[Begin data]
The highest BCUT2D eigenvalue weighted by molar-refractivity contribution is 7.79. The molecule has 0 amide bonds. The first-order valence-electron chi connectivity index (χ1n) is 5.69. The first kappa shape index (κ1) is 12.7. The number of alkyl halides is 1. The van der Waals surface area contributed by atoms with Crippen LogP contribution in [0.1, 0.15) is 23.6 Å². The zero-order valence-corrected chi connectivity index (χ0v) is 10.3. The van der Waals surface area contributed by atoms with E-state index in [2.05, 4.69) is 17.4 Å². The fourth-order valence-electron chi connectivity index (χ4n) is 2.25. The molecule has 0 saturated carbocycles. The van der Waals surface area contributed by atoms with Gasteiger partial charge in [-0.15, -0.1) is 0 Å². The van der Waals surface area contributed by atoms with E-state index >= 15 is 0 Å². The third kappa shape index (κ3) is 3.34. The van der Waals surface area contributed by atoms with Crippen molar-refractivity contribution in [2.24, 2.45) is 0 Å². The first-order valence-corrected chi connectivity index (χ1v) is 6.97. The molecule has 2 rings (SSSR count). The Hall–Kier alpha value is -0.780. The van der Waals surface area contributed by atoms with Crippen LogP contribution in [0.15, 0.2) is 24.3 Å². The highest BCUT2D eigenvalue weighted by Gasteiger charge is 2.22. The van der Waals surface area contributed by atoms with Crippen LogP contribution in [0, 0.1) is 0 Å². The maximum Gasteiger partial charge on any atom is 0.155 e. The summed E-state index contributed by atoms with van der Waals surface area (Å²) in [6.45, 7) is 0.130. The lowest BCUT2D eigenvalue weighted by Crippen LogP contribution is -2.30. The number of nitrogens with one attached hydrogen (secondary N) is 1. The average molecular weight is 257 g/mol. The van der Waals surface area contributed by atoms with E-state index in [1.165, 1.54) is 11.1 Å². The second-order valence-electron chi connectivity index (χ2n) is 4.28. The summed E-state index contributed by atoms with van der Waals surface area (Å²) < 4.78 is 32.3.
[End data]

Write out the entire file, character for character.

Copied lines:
The highest BCUT2D eigenvalue weighted by molar-refractivity contribution is 7.79. The molecule has 0 amide bonds. The first-order valence-electron chi connectivity index (χ1n) is 5.69. The first kappa shape index (κ1) is 12.7. The number of alkyl halides is 1. The van der Waals surface area contributed by atoms with Crippen LogP contribution in [0.1, 0.15) is 23.6 Å². The zero-order valence-corrected chi connectivity index (χ0v) is 10.3. The van der Waals surface area contributed by atoms with E-state index in [2.05, 4.69) is 17.4 Å². The fourth-order valence-electron chi connectivity index (χ4n) is 2.25. The molecule has 0 saturated carbocycles. The van der Waals surface area contributed by atoms with Gasteiger partial charge in [-0.15, -0.1) is 0 Å². The van der Waals surface area contributed by atoms with E-state index >= 15 is 0 Å². The third kappa shape index (κ3) is 3.34. The van der Waals surface area contributed by atoms with Crippen molar-refractivity contribution in [2.24, 2.45) is 0 Å². The first-order valence-corrected chi connectivity index (χ1v) is 6.97. The molecule has 2 rings (SSSR count). The Hall–Kier alpha value is -0.780. The van der Waals surface area contributed by atoms with Crippen LogP contribution in [0.15, 0.2) is 24.3 Å². The highest BCUT2D eigenvalue weighted by Gasteiger charge is 2.22. The van der Waals surface area contributed by atoms with Crippen LogP contribution in [0, 0.1) is 0 Å². The maximum Gasteiger partial charge on any atom is 0.155 e. The summed E-state index contributed by atoms with van der Waals surface area (Å²) in [6.45, 7) is 0.130. The lowest BCUT2D eigenvalue weighted by Crippen LogP contribution is -2.30. The number of nitrogens with one attached hydrogen (secondary N) is 1. The average molecular weight is 257 g/mol. The van der Waals surface area contributed by atoms with E-state index in [1.165, 1.54) is 11.1 Å². The second-order valence-electron chi connectivity index (χ2n) is 4.28. The summed E-state index contributed by atoms with van der Waals surface area (Å²) < 4.78 is 32.3.